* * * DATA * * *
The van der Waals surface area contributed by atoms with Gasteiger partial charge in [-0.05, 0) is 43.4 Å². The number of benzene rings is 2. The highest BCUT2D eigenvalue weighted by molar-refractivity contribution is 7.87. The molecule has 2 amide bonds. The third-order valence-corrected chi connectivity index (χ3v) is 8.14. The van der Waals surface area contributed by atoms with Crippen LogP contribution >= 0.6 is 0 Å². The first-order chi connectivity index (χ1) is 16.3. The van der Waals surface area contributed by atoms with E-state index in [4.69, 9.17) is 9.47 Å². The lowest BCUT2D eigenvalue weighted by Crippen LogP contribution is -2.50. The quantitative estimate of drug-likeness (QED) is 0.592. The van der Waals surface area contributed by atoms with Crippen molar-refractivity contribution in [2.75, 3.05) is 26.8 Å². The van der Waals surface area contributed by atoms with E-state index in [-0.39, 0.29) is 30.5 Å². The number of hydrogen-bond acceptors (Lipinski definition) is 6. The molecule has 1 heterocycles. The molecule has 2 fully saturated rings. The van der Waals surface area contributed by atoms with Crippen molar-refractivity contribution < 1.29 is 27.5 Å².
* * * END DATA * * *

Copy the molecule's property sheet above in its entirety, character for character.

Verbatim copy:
The van der Waals surface area contributed by atoms with Gasteiger partial charge in [-0.05, 0) is 43.4 Å². The number of benzene rings is 2. The highest BCUT2D eigenvalue weighted by molar-refractivity contribution is 7.87. The molecule has 2 amide bonds. The third-order valence-corrected chi connectivity index (χ3v) is 8.14. The van der Waals surface area contributed by atoms with Crippen LogP contribution >= 0.6 is 0 Å². The first-order chi connectivity index (χ1) is 16.3. The van der Waals surface area contributed by atoms with E-state index in [4.69, 9.17) is 9.47 Å². The lowest BCUT2D eigenvalue weighted by Crippen LogP contribution is -2.50. The quantitative estimate of drug-likeness (QED) is 0.592. The van der Waals surface area contributed by atoms with Crippen molar-refractivity contribution in [2.75, 3.05) is 26.8 Å². The van der Waals surface area contributed by atoms with E-state index in [-0.39, 0.29) is 30.5 Å². The number of hydrogen-bond acceptors (Lipinski definition) is 6. The molecule has 1 heterocycles. The molecule has 2 fully saturated rings. The van der Waals surface area contributed by atoms with Crippen molar-refractivity contribution < 1.29 is 27.5 Å².